2002 2000 2002 2000 2002 2000 2002 2000 2002 2000 2002 2000
AWS 43% 45% 27% 24% 21% 23% 7% 7% 2% 1% 4.0 4.1
LFP 78% 79% 17% 17% 4% 3% 1% 1% 1% 0% 4.7 4.7
HRR 44% 37% 26% 26% 21% 23% 7% 12% 4% 2% 4.0 3.8
CLI 17% 16% 19% 19% 29% 34% 24% 23% 11% 8% 3.1 3.1
NOW 62% 61% 21% 22% 16% 12% 0% 5% 0% 0% 4.5 4.4
RVA 5% 8% 11% 8% 16% 12% 29% 45% 39% 27% 2.1 2.3
RNS 30% 39% 38% 21% 17% 22% 10% 8% 4% 10% 3.8 3.7
HWO 58% 58% 26% 21% 13% 18% 3% 2% 1% 1% 4.4 4.3

Table 8. Usage of the routine products, graded on a 1-5 to scale.

* a listing of product abbreviations can be found in appendix A.

The quality of the routine products showed an increase in the "excellent" rating for nearly all the products (Table 9). Overall, all the products were judged a bit better than they were in 2000, with most average "grades" also slightly higher than 2000. The quality of the extended forecast was indicated as being improved from 2000, but still the least favorable of all the products.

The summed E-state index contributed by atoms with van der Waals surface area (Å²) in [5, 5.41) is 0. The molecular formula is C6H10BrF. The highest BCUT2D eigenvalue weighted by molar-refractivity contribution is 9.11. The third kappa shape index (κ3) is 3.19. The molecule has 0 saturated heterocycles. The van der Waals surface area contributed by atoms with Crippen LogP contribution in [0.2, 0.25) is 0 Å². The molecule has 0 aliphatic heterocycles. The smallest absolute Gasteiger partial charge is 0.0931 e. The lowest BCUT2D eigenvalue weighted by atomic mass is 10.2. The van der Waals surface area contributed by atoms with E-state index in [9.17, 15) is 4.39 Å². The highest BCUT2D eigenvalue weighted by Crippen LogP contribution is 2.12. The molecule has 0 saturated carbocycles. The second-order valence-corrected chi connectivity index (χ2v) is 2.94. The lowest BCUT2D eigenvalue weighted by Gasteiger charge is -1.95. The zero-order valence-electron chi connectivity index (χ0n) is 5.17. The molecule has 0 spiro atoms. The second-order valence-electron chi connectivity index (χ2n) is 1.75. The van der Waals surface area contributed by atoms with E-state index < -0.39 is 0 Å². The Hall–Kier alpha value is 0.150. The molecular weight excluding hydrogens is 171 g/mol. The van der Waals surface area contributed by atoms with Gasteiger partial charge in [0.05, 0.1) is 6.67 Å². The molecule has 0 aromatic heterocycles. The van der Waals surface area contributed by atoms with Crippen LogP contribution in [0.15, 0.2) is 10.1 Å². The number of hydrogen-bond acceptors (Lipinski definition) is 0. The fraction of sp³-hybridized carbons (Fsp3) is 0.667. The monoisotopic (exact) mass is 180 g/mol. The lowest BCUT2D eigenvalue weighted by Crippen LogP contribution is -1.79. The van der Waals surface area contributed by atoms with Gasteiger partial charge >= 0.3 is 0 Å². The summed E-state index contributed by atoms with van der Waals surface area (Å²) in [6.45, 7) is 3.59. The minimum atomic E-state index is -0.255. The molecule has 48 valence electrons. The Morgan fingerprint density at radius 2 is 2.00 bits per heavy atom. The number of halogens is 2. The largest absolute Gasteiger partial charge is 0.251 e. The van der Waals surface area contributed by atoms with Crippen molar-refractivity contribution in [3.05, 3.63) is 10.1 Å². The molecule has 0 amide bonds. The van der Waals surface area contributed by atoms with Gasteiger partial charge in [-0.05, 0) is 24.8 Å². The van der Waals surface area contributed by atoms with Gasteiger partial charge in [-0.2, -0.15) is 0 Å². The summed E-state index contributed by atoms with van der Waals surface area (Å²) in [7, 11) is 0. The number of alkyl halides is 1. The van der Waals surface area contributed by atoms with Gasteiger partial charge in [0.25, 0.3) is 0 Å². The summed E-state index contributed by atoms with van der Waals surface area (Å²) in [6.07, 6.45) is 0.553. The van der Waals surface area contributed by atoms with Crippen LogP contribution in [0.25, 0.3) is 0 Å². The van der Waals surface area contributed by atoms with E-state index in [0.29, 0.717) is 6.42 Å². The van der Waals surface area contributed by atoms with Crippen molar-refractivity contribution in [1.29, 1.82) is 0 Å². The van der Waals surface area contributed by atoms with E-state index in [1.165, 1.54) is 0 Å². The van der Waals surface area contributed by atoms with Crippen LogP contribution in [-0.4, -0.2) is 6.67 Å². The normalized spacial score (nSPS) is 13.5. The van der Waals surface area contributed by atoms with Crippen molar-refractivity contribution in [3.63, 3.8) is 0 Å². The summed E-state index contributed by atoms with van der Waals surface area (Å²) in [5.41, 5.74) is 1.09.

Products * 5=excellent 4=very good 3=good 2=fair 1=poor Average Rating
2002 2000 2002 2000 2002 2000 2002 2000 2002 2000 2002 2000
AWS 50% 42% 35% 46% 13% 8% 2% 3% 0% 1% 4.3 4.2
CLI** 41% 35% 34% 45% 17% 16% 6% 3% 1% 1% 4.1 4.0
RVA*** 38% 29% 20% 37% 26% 24% 11% 6% 5% 4% 3.7 3.8
RNS 33% 40% 43% 39% 17% 12% 4% 4% 2% 5% 4.0 4.1
LFP 40% 31% 43% 44% 15% 23% 2% 2% 0% 0% 4.2 4.0
Extended 22% 13% 32% 32% 31% 31% 10% 18% 5% 6% 3.6 3.3
NOW 52% 40% 38% 45% 10% 11% 0% 3% 0% 1% 4.4 4.2
HWO 43% 49% 40% 31% 14% 15% 1% 5% 1% 0% 4.2 4.2

Table 9. Quality of the routine products, graded on a 1-5 to scale.

* a listing of product abbreviations can be found in appendix A.